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Bigeye Tuna, Ahi
Artwork: Les Hata © Secretariat of the Pacific Community


Scientific Name: Thunnus obesus
Hawaiian Name: `Ahi
Japanese Name: Mebachi

In Hawaii, “Ahi” refers to two species, the Bigeye Tuna and the Yellowfin Tuna. Similar in general appearance, the Bigeye may be recognized by its plump body, its larger head and its unusually large eyes.

Good quality Bigeye meat has a reddish-pinkish flesh color. Caught in deeper, cooler water, it typically has a higher fat content than Yellowfin and is preferred by sashimi lovers. For less discriminating consumers, the two species are interchangeable.

Fish landed in Hawaii range from 20 to over 200 pounds. Smaller fish are usually caught around fish aggregation buoys and over seamounts. The large fish are usually caught in deep open ocean waters. They are preferred for their typically higher fat content and greater yields.

Virtually all Bigeye Tuna is sold fresh.


All Hawaii bigeye tuna are line-caught.  Most of Hawaii’s bigeye tuna are caught by deep-set longline fishing gear off shore of Hawaii. The remainder of Hawaii landings come from handliners and trollers. Fresh Hawaii bigeye tuna are not caught by purse seine nets as they are in fisheries that supply tuna canneries.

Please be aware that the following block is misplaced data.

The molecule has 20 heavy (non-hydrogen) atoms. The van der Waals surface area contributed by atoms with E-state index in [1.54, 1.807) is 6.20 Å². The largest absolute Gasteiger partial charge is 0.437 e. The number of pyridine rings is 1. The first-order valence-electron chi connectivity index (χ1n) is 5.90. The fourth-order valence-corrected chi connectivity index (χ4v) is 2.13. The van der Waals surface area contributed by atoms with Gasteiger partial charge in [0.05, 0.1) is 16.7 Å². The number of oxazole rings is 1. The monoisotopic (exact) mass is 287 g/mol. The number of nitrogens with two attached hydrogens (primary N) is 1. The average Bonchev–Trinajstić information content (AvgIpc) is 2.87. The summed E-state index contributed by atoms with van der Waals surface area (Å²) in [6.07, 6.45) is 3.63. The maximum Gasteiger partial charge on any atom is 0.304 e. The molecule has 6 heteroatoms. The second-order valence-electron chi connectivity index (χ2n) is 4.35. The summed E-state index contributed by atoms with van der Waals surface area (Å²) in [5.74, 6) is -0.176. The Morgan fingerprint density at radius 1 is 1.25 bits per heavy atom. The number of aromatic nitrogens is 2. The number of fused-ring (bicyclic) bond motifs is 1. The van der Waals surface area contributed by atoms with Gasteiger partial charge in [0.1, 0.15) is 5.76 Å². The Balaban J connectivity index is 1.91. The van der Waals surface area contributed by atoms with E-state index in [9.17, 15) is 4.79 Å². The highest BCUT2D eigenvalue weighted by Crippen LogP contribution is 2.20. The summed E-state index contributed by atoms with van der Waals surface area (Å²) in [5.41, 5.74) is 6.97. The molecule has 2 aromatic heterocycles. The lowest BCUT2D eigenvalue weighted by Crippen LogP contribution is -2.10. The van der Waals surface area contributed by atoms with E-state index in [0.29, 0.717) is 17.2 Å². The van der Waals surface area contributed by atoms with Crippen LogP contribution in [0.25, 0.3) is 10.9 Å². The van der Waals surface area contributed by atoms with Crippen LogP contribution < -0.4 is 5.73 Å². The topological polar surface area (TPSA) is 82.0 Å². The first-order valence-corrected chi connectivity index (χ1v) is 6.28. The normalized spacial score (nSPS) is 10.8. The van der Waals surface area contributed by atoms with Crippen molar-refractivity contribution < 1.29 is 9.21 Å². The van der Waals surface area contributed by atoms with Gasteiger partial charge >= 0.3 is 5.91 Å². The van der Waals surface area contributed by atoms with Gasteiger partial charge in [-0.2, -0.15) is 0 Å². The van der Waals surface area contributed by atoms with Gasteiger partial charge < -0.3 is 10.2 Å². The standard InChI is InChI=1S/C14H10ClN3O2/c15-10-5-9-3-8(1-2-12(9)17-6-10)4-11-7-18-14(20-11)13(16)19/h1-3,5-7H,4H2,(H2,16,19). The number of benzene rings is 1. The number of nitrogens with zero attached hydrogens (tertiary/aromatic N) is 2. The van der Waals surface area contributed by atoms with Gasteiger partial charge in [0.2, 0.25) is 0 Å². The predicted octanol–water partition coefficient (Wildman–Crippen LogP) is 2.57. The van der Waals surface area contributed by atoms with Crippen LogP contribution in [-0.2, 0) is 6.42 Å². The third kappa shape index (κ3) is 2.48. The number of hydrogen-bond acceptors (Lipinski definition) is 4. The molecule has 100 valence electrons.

Peak landings occur from October through April.


Texture: Firm
Flavor: Mild
Suggested Preparations: Grill, Broil, Sauté, Raw

One of the preferred species for the preparation for sashimi. With a high fat content, it is also among the most desirable species for grilling.


Hawaii Bigeye Tuna is an excellent source of healthy, extra lean protein. It is also low in saturated fat and low in sodium. It is rich in niacin, vitamin B6, vitamin B12, selenium and phosphorus. Hawaii Bigeye Tuna is a good source of iodine and magnesium. Hawaii Bigeye Tuna also provides about 500 mg of omega-3’s (DHA and EPA) per 4 ounce serving of fresh fish. Click here for nutritional labels and claims.

For more information about this species, click here to download a two-page description.


Current status: Hawaii bigeye tuna are being fished sustainably.  Overfishing has been eliminated in the Hawaii fishery due to strict enforcement of bigeye catch quota.  Overfishing is occurring in international fishery in the western and central Pacific.  Population is not overfished.

Visit our Sustainability page and the Pacific Bigeye Tuna page at NOAA’s for more information.

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